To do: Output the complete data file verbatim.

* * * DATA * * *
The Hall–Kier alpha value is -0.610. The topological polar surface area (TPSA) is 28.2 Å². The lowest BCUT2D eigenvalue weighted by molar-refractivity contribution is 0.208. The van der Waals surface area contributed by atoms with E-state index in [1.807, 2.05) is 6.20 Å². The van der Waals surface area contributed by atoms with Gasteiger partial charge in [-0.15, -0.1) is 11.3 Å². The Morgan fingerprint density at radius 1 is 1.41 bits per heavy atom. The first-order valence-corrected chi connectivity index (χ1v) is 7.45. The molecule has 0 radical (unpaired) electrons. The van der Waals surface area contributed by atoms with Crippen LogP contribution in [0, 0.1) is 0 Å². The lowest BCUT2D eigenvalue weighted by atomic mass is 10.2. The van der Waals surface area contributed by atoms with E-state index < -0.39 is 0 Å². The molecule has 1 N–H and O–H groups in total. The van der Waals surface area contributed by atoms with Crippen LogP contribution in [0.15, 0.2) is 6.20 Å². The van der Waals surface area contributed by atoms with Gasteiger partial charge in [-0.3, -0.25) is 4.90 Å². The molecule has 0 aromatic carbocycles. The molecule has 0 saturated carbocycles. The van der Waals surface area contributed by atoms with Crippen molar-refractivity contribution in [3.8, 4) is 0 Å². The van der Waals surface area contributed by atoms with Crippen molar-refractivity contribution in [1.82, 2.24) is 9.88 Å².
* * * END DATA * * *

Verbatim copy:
The Hall–Kier alpha value is -0.610. The topological polar surface area (TPSA) is 28.2 Å². The lowest BCUT2D eigenvalue weighted by molar-refractivity contribution is 0.208. The van der Waals surface area contributed by atoms with E-state index in [1.807, 2.05) is 6.20 Å². The van der Waals surface area contributed by atoms with Gasteiger partial charge in [-0.15, -0.1) is 11.3 Å². The Morgan fingerprint density at radius 1 is 1.41 bits per heavy atom. The first-order valence-corrected chi connectivity index (χ1v) is 7.45. The molecule has 0 radical (unpaired) electrons. The van der Waals surface area contributed by atoms with Crippen LogP contribution in [0, 0.1) is 0 Å². The lowest BCUT2D eigenvalue weighted by atomic mass is 10.2. The van der Waals surface area contributed by atoms with E-state index < -0.39 is 0 Å². The molecule has 1 N–H and O–H groups in total. The van der Waals surface area contributed by atoms with Crippen LogP contribution in [0.15, 0.2) is 6.20 Å². The van der Waals surface area contributed by atoms with Gasteiger partial charge in [-0.3, -0.25) is 4.90 Å². The molecule has 0 aromatic carbocycles. The molecule has 0 saturated carbocycles. The van der Waals surface area contributed by atoms with Crippen molar-refractivity contribution in [3.8, 4) is 0 Å². The van der Waals surface area contributed by atoms with Crippen molar-refractivity contribution in [1.82, 2.24) is 9.88 Å².